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Activation of memory circuits during cue-elicited human cocaine addicts buy simvastatin online now cholesterol test starvation. PET study of competition between intrave- cal specificity for drug-users and drug stimuli buy simvastatin 20 mg fast delivery low cholesterol foods for breakfast. Am J Psychiatry nous cocaine and C-11 raclopride at dopamine receptors in human subjects buy simvastatin 10 mg with mastercard cholesterol per day. Regional brain metabolic activation during tion in human brain. Functional MRI of human brain activation JAMA 1998;279:376–380. Acute effects of cocaine on human brain on Problems of Drug Dependence, Nashville, TN, 1996. A neural substrate of pre- in cocaine abusers: implications in addiction. Addiction, a disease of compulsion Y Acad Sci 1992;654:171–191. Activation of the hippocampus in normal hu- duced high and dopamine transporter occupancy. Proc Natl mans: a functional anatomical study of memory. Selective inhibition of cocaine-seeking behaviour dysfunction in drug abuse: implications for the control of behav- by a partial D3 dopamine receptor agonist. Emotion, decision-making the reinforcing effects of cocaine in rats. Dissociable cognitive deficits in the decision- self-administration: demonstration using a discrete trials proce- making cognition of chronic amphetamine abusers, opiate dure. Baclofen as a cocaine-anti- tryptophan-depleted normal volunteers: evidence for monoami- craving medication: a preliminary clinical study. Choosing between small, likely rewards and during cue-induced cocaine craving. Soc Neurosci Abstr 1999; large, unlikely rewards activates inferior and orbital prefrontal 25:815(abst No. Activation of reward circuitry in human opiate 1994;15:374–379. FOWLER Brain imaging can be used to assess the following in the ters. Both types of isotopes can be used to label ligands for human brain: (a) morphology [computed tomography (CT) specific receptor, transporter, or enzymatic systems to be and magnetic resonance imaging (MRI)];(b) electrical and used with PET or SPECT to quantify these parameters in living human brains. In addition, PET tracers such as [18F] magnetic signals [electroencephalography (EEG) and mag- or [11C]-labeled deoxyglucose (FDG, CDG) and [15O]-la- netoencephalography (MEG)];(c) neurotransmission [posi- tron emission tomography (PET) and single photon emis- beled water can be used to measure regional brain glucose sion computed tomography (SPECT)];(d) tissue metabolism and cerebral blood flow (CBF), and SPECT tracers such as 99mTc hexamethylpropyleneamineoxime composition [magnetic resonance spectroscopy (MRS)]; and (e) blood flow and metabolism [functional MRI (HMPAO) can be used to measure CBF. This information can be used to obtain images that reflect This chapter focuses mainly on the application of PET, brain structure, brain function, or chemical composition. SPECT, and MRI for the investigation of the effects of Information on structure in the brain can be obtained on drugs of abuse in the human brain and their relationship the basis of differences in chemical composition between with their reinforcing, addictive, and toxic effects. For structural brain imaging, this is description of these imaging techniques follows. Information on detect and measure the spatial distribution and movement brain function is derived from the differences in magnetic of radioisotopes in tissues of living subjects. PET measures properties of oxygenated versus deoxygenated hemoglobin compounds labeled with positron emitting radioisotopes (blood oxygenation-dependent or BOLD contrast). During and SPECT with single photon emitting radioisotopes. An activation of a brain region, an excess of arterial blood is advantage of the positron emitters is that some of these are delivered into the area, with concomitant changes in the isotopes for the natural elements of life (11C, 15O, 13N), and ratio of deoxyhemoglobin to oxyhemoglobin. Concentra- this feature enables labeling of compounds without affecting tion on a wide variety of compounds that reflect metabolic their pharmacologic properties. Although labeling an or- state of the tissue and cell integrity can be obtained with ganic compound with a single photon emitter such as 123I MRS. MRS can also be used to measure the concentration and metabolism of compounds such as 13C-glucose. The positron emitters used for which can be done using imaging modalities that measure imaging have shorter half-lives than the single photon emit- electrical activity, CBF, or brain metabolism. Of the modali- ties used for functional imaging, fMRI has the highest spa- tial resolution. Conversely, MEG and EEG are the imaging technologies with the highest temporal resolution, which Nora D. Volkow: Medical Department, Brookhaven National Labora- enables the examiner to assess the temporal displacement tory, Upton, New York. Fowler: Chemistry Department, Brookhaven National Labora- of activation signals as they propagate in brain on the order tory, Upton, New York. IMAGING MODALITIES USED TO INVESTIGATE THE LIVING HUMAN BRAINa Parameter Temporal Spatial Measured Resolution Resolution Sensitivity MEG Function 1 ms 5 mm EEG 1 ms 10–15 mm CT Structure ms MRI Structure ms 1. Research instruments have been developed that have better performance. CT, computed axial tomography; EEG, electoencephalography; MEG, magnetoencephalography; MRI, magnetic resonance imaging; PET, positron emission tomography; SPECT, single photon emission computed tomography. The effect of drugs of abuse on neurotransmission has thus can provide information on potential organ toxicity. PET and SPECT have the highest sensi- has been evaluated with PET. Co- PHARMACOLOGIC PROPERTIES OF DRUGS caine and MP were found to have a large brain uptake (7% OF ABUSE IN THE HUMAN BRAIN to 10% injected dose) and to have an almost identical pat- tern of distribution in the human brain, where they bound The investigation of the pharmacologic properties of drugs entails studies of their pharmacokinetics (primarily using PET and the [11C]-labeled drug) as well as their pharmaco- TABLE 103. DRUGS WITH ABUSE LIABILITY THAT dynamics (using PET or SPECT and a radiotracer with HAVE BEEN LABELED WITH A POSITRON EMITTER specificity for a particular molecular or biochemical target (CARBON-11) or using PET, SPECT, and fMRI to assess brain function). Drug Class Specific Drug Reference or Review Because these studies are done in awake human subjects, one can investigate the relationship between the behavioral Psychostimulants Cocaine 5,6 effects of drugs and their effects on brain function and neu- Methylphenidate 113 Metamphetamine 114 rochemistry. Opiates Morphine 115 Heroin 115 Codeine 115 Pharmacokinetics Buprenorphine 116 Methadone 117 PET can be used to measure the absolute uptake, their re- Cannabinoids THC 118 11 Nicotine Nicotine 119–120 gional distribution, and the kinetics of [ C]-labeled drugs Caffeine Caffeine 112 in the human brain. Moreover, the labeled drug can also LSD LSD 121 be used to determine the target organs for the drug and Chapter 103: Application of Imaging Technologies in Drug Addiction 1477 rate of drug clearance is relevant in their reinforcing effects. In the case of cocaine, the fast rate of clearance enables repeated, frequent administration that is characteristic of cocaine bingeing (cocaine is taken every 15 to 30 minutes), whereas for MP, its relatively slow clearance from brain is likely to produce accumulation and toxicity that thus pre- vents frequent repeated administration. Pharmacodynamics Multiple parameters pertaining to the mechanisms of action of the drug of abuse can be investigated with imaging. These include measurement of the efficacy of the drug of abuse at the molecular target that is associated with the reinforcing effects of the drug of abuse (i. These parameters can be assessed both in nonaddicted control subjects and in ad- FIGURE 103. Left: Images at the level of the striatum obtained dicted patients to determine whether there are differences with [11C]cocaine and with [11C]methylphenidate at different in the responses between them. Right: Time activity curves for radiotracer concentration in striatum and temporal course for the 'high' expressed as a percentage from peak after pharmacologic doses of intravenous cocaine (upper panel) and of intravenous methylphenidate (lower panel). Studies on theirpharmacokinetics anddistribution inhuman brain.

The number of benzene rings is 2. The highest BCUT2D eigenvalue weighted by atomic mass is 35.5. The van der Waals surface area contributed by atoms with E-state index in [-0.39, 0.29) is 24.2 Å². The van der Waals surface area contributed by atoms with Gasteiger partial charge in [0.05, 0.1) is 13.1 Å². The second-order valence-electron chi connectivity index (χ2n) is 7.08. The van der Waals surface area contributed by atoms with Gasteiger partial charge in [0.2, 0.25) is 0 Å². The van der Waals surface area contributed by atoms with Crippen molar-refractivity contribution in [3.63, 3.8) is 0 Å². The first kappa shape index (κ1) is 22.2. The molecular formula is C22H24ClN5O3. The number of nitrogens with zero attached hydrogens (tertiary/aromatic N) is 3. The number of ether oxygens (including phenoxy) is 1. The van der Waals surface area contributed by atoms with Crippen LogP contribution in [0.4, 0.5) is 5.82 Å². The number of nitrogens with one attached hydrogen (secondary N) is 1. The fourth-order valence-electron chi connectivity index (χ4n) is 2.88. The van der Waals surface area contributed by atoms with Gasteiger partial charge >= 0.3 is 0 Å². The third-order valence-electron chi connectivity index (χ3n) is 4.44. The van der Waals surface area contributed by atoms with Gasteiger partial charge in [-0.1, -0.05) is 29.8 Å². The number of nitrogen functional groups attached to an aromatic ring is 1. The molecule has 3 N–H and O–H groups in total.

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B: Newer studies suggest an alternative model buy genuine simvastatin online cholesterol lowering diet and exercise plan, in which several limbic sites initially interact with one another independently discount simvastatin 20 mg mastercard cholesterol lowering foods in ayurveda. Because of their reciprocal connections to all these regions order simvastatin 20 mg visa cholesterol test diet, the midline thalamic nuclei constitute part of the initiating circuit, acting as a subcortical synchronizing site. Generalization can occur through gradual recruitment of adjacent neocortex or through the thalamus, which secondarily recruits the neocortex. Amyg, amygdala; DG, dentate gyrus; EC, entorhinal cortex; HC, hippocampus. Second, endogenous neuromodulators that can alter neuronal excita- it raises the possibility that hippocampal or extrahippocam- bility. To optimize the development of novel strategies for pal interventions during the 'silent' period may prevent the treatment of MTLE, these molecular studies should be the evolution of spontaneously recurring seizures. Third, it performed in parallel in extrahippocampal areas and in the indicates that any of a number of limbic brain areas, or even hippocampal region whenever possible. This approach certain neuronal populations within a given region, could should eventually provide significant advances in the ther- conceivably be targeted for surgical or pharmacologic inter- apy of this debilitating disorder. Although the pathophysiologically important role of ex- trahippocampal brain regions in MTLE is supported by ACKNOWLEDGMENTS the successful outcome of various surgical interventions in patients with medically intractable epilepsy (5,9,10,14–16), Work described in this article was in part supported by several critical questions need to be resolved before the ther- United States Public Health Service grants NS 16102, NS apeutic approaches listed earlier can be adequately evaluated 25605, and NS 37562. Chugani (Wayne State University, Detroit, MI) for neuronal death, gliosis, and synaptic reorganizations pro- providing the micrographs shown in Fig. Phila- widespread throughout the limbic system, we need to elabo- delphia: Lea & Febiger, 1993. New York: Raven, in controlling seizure spread and generalization. Anatomic dent changes in the composition of neurotransmitter recep- organization and physiology of the limbic cortex. Depth electrode studies in mesial temporal epilepsy. New York: Raven, 1991: complemented by examining shifts in the concentration of 371–384. Hippocampal resections and the use ronal loss in layer III of the entorhinal cortex in patients with of human tissue in defining temporal lobe epilepsy syndromes. Glucose and [´ 14C]flumazenil projections to the hippocampal CA1region in the rat: an under- positron emission tomography abnormalities of thalamic nuclei estimated pathway. Subcortical metabolic in synaptic responses of entorhinal and hippocampal neurons alterations in partial epilepsy. Positron emission amino-oxyacetic acid (AOAA) injection: an in vitro and in vivo tomography in generalized seizures. Relationships sclerosis associated with temporal lobe epilepsy. BMJ 1956;2: between MR-imaged total amount of tissue removed, resection 1403–1407. Amgdaloid sclerosis cal outcome following selective amygdalohippocampectomy. Stereotactic amygdalohippocampo- in experimental and human temporal lobe epilepsy. Epilepsy Res tomy for the treatment of medial temporal lobe epilepsy. Erkrankung des Ammonshorns als aetiologisches correlated with long-term, free recall of emotional information. Arch Psychiatr Nervenkrankh 1880;10: Proc Natl Acad Sci USA 1996;93:8016–8021. The histopathology of convulsive disorders patients with complex partial seizures of left temporal origin. Interictal cerebral glucose of subtotal temporal lobectomy. Quantitative magnetic of the brain in epilepsy, with particular reference to the temporal resonance imaging in temporal lobe epilepsy: relationship to lobes. Altered patterns of dynorphin immunoreactivity suggest mossy fiber reorganiza- 1876. Rapid kindling with recurrent in rats: visualization after retrograde transport of biocytin. J hipocampal seizures: effect of stimulus frequency and train dura- Comparative Neurology 1995;352:515–534. Neurosurgery 1978;3: rent excitatory circuits in the dentate gyrus of hippocampal 234–252. Subcortical structures and pathways involved in convul- campal kainate in the rat. Possible functional consequences of synaptic reor- 46. FAST and SLOW amyg- ganization in the dentate gyrus of kainate-treated rats. Neurosci dala kindling rat strains: comparison of amygdala, hippocampal, Lett 1992;137:91–96. Limbic seizure and brain damage produced by kainic 1854 Neuropsychopharmacology: The Fifth Generation of Progress acid: mechanisms and relevance to human temporal lobe epi- epileptogenesis: does disinhibition play a role? Permanently altered hippocampal structure, excita- of pilocarpine in rats: structural damage of the brain triggers bility, and inhibition after experimental status epilepticus in kindling and spontaneous recurrent seizures. Epilepsia 1991;32: the rat: the 'dormant basket cell' hypothesis and its possible 778–782. Hip- campus versus a chronic, kainate rat model of hippocampal pocampus 1996;6:347–470. Recurrent sponta- aminobutyric acid type A receptor function in CA1pyramidal neous hippocampal seizures in the rat as a chronic sequela to neurons. A new model of chronic GABA A receptor subunits in the hippocampus of the rat after temporal lobe epilepsy induced by electrical stimulation of the kainic acid-induced seizures. Self-sustaining induced by lowering extracellular [Mg2 ] in combined hippo- status epilepticus after brief electrical stimulation of the perfor- campal-entorhinal cortex slices: modulation by receptors for ant path. The TINS/TIPS lecture The molecular biology lepsy Res 1995;20:93–104. Model of chronic spontaneous limbic 1993;16:359–365. J entorhinal cortex are epileptiform in an electrogenic rat model Pharmacol Exp Ther 1995;274:1113–1121. Hyperexcitability of entorhinal cortex and hip- sion in young and adult rats. Expression of the medial entorhinal cortex in combined entorhinal and hippo- glutamate transporters in human temporal lobe epilepsy. Shortened duration GABA A receptor Neuroscience 1996;72:399–408.